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Elena Kagan: Despite partisan splits, confirmation appears likely

Elena Kagan debate began in the Senate Tuesday. The start of several days of discussion over her nomination to the Supreme Court was marked by partisan divides, but Elena Kagan is expected to easily win confirmation.

By Staff Writer / August 3, 2010

Supreme Court nominee Elena Kagan testifies on June 30 before the Senate Judiciary Committee hearing on her nomination on Capitol Hill.

Alex Brandon/AP


The US Senate on Tuesday opened debate on the nomination of Elena Kagan to the US Supreme Court, with Democrats praising her intelligence, good humor, and moderate judicial philosophy and Republicans predicting that she’ll use her seat to advance a liberal agenda.

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Although the expected three-day discussion on the Senate floor is intended to examine Ms. Kagan’s suitability for a lifetime appointment to the high court, the senators’ comments Tuesday often reflected a larger debate over the future course of American law – including the constitutionality of President Obama’s health-care reform law.

While Republicans attacked Kagan’s lack of judicial experience and limited experience as a lawyer, Democrats countered by attacking the conservative wing of the Supreme Court under Chief Justice John Roberts.

Senate Judiciary Committee Chair Patrick Leahy (D) of Vermont said the court’s conservatives are engaged in an activist campaign to enforce a “radical conservative agenda.”

He warned that if left unchecked, the high court might invalidate a century of legal precedents affirming the power of the national government to “look out for the welfare of the American people.”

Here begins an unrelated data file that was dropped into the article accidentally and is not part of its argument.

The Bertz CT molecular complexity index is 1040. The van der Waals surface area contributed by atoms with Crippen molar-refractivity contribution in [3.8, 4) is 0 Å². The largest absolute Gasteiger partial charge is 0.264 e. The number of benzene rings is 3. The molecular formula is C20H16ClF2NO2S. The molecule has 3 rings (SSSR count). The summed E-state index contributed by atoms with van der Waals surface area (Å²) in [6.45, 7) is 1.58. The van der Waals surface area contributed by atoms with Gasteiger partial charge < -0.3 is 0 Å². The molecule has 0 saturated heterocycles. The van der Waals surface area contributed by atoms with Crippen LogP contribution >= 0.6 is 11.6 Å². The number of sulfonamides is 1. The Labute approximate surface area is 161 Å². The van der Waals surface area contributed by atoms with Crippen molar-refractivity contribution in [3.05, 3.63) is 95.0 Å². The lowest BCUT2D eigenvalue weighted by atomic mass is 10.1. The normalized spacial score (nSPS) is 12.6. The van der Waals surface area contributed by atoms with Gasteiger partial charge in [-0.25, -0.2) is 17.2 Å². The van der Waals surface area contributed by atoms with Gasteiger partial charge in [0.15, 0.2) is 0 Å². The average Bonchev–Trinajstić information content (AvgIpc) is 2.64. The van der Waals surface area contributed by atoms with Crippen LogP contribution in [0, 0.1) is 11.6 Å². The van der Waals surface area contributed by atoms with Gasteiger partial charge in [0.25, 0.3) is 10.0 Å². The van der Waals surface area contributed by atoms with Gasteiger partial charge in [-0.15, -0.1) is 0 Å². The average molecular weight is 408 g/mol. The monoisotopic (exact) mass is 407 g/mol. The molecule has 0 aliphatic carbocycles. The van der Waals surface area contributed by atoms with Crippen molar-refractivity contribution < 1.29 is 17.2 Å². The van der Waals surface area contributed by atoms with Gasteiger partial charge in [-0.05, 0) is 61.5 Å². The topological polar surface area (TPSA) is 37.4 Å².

“Law matters in people’s lives,” Senator Leahy said. “She understands this.”

“To my mind the president made a wise choice,” Sen. Diane Feinstein (D) of California added.

In preparing for the debate, the Senate Judiciary Committee examined 170,000 pages of documents and questioned the nominee for 18 hours over three days. “What repeatedly emerges from all this is that Elena Kagan is a pragmatist, a problem solver, and a conciliator,” Senator Feinstein said.

Leading the opposition to her confirmation, Sen. Jeff Sessions (R) of Alabama said Kagan had been less than candid in her Senate testimony. At times, he said, “her testimony was more consistent with White House spin than the truth.”

Senator Sessions said Kagan has been described as collegial, engaging, and a consensus-builder. But he said the qualities he considered most important for a judge were discipline, restraint, and rigorous intellectual honesty.

“Americans are sick of political spin by politicians, and they don’t want it from judges,” he said.

Kagan is expected to win relatively easy confirmation. So far, five Republicans have announced that they intend to vote for her and one Democrat has said he will vote against her. The final vote is expected Thursday.